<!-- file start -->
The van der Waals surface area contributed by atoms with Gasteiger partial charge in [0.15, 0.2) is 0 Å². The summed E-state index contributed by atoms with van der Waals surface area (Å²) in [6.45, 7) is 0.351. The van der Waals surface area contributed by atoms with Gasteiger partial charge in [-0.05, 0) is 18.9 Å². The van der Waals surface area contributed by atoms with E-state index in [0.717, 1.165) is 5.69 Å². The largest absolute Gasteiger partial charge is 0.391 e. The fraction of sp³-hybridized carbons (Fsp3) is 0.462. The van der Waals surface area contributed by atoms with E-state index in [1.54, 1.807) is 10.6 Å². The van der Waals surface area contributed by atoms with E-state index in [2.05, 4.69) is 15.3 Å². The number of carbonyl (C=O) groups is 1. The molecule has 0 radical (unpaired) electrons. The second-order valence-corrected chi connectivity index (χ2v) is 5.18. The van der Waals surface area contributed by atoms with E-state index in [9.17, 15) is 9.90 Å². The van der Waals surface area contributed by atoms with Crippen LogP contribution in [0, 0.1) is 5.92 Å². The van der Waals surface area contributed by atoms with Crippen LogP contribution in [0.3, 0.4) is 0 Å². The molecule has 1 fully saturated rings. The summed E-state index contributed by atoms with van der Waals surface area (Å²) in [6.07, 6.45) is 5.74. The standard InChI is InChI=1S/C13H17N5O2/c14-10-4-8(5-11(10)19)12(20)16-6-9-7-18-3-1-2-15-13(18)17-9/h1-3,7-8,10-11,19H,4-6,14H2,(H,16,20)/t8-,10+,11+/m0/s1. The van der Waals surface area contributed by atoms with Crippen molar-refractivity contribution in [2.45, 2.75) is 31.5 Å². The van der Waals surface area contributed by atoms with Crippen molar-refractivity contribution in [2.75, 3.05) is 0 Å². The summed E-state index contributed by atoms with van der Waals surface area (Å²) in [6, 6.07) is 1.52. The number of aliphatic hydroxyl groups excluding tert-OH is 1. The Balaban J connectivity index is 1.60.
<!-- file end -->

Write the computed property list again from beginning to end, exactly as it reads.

The van der Waals surface area contributed by atoms with Gasteiger partial charge in [0.15, 0.2) is 0 Å². The summed E-state index contributed by atoms with van der Waals surface area (Å²) in [6.45, 7) is 0.351. The van der Waals surface area contributed by atoms with Gasteiger partial charge in [-0.05, 0) is 18.9 Å². The van der Waals surface area contributed by atoms with E-state index in [0.717, 1.165) is 5.69 Å². The largest absolute Gasteiger partial charge is 0.391 e. The fraction of sp³-hybridized carbons (Fsp3) is 0.462. The van der Waals surface area contributed by atoms with E-state index in [1.54, 1.807) is 10.6 Å². The van der Waals surface area contributed by atoms with E-state index in [2.05, 4.69) is 15.3 Å². The number of carbonyl (C=O) groups is 1. The molecule has 0 radical (unpaired) electrons. The second-order valence-corrected chi connectivity index (χ2v) is 5.18. The van der Waals surface area contributed by atoms with E-state index in [9.17, 15) is 9.90 Å². The van der Waals surface area contributed by atoms with Crippen LogP contribution in [0, 0.1) is 5.92 Å². The van der Waals surface area contributed by atoms with Crippen LogP contribution in [0.3, 0.4) is 0 Å². The molecule has 1 fully saturated rings. The summed E-state index contributed by atoms with van der Waals surface area (Å²) in [6.07, 6.45) is 5.74. The standard InChI is InChI=1S/C13H17N5O2/c14-10-4-8(5-11(10)19)12(20)16-6-9-7-18-3-1-2-15-13(18)17-9/h1-3,7-8,10-11,19H,4-6,14H2,(H,16,20)/t8-,10+,11+/m0/s1. The van der Waals surface area contributed by atoms with Crippen molar-refractivity contribution in [2.45, 2.75) is 31.5 Å². The van der Waals surface area contributed by atoms with Crippen molar-refractivity contribution in [2.75, 3.05) is 0 Å². The summed E-state index contributed by atoms with van der Waals surface area (Å²) in [6, 6.07) is 1.52. The number of aliphatic hydroxyl groups excluding tert-OH is 1. The Balaban J connectivity index is 1.60.